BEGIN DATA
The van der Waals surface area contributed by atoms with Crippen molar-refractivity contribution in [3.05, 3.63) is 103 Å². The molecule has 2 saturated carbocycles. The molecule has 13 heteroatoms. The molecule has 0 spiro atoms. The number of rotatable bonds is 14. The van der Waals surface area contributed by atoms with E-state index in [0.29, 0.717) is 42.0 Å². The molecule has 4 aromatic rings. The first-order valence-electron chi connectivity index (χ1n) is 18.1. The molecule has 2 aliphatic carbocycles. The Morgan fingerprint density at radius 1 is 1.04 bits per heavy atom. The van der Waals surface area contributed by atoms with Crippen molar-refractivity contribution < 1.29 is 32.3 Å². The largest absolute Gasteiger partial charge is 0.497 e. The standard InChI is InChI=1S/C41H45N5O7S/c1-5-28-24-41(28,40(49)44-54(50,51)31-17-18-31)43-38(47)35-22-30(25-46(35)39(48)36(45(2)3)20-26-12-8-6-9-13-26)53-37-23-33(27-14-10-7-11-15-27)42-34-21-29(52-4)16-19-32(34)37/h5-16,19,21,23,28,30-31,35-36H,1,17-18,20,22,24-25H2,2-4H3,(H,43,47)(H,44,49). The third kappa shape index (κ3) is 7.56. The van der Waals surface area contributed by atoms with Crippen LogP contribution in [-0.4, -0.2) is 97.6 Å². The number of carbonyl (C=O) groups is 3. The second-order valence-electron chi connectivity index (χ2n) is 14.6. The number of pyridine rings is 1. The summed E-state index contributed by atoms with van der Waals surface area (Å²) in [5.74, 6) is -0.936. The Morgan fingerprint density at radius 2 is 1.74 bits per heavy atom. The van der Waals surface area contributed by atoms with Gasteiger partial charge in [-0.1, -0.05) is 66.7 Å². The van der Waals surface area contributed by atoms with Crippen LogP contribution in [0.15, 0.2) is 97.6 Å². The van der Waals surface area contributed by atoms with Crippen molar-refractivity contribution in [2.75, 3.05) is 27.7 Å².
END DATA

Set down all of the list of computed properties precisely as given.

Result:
The van der Waals surface area contributed by atoms with Crippen molar-refractivity contribution in [3.05, 3.63) is 103 Å². The molecule has 2 saturated carbocycles. The molecule has 13 heteroatoms. The molecule has 0 spiro atoms. The number of rotatable bonds is 14. The van der Waals surface area contributed by atoms with E-state index in [0.29, 0.717) is 42.0 Å². The molecule has 4 aromatic rings. The first-order valence-electron chi connectivity index (χ1n) is 18.1. The molecule has 2 aliphatic carbocycles. The Morgan fingerprint density at radius 1 is 1.04 bits per heavy atom. The van der Waals surface area contributed by atoms with Crippen molar-refractivity contribution < 1.29 is 32.3 Å². The largest absolute Gasteiger partial charge is 0.497 e. The standard InChI is InChI=1S/C41H45N5O7S/c1-5-28-24-41(28,40(49)44-54(50,51)31-17-18-31)43-38(47)35-22-30(25-46(35)39(48)36(45(2)3)20-26-12-8-6-9-13-26)53-37-23-33(27-14-10-7-11-15-27)42-34-21-29(52-4)16-19-32(34)37/h5-16,19,21,23,28,30-31,35-36H,1,17-18,20,22,24-25H2,2-4H3,(H,43,47)(H,44,49). The third kappa shape index (κ3) is 7.56. The van der Waals surface area contributed by atoms with Crippen LogP contribution in [-0.4, -0.2) is 97.6 Å². The number of carbonyl (C=O) groups is 3. The second-order valence-electron chi connectivity index (χ2n) is 14.6. The number of pyridine rings is 1. The summed E-state index contributed by atoms with van der Waals surface area (Å²) in [5.74, 6) is -0.936. The Morgan fingerprint density at radius 2 is 1.74 bits per heavy atom. The van der Waals surface area contributed by atoms with Gasteiger partial charge in [-0.1, -0.05) is 66.7 Å². The van der Waals surface area contributed by atoms with Crippen LogP contribution in [0.15, 0.2) is 97.6 Å². The van der Waals surface area contributed by atoms with Crippen molar-refractivity contribution in [2.75, 3.05) is 27.7 Å².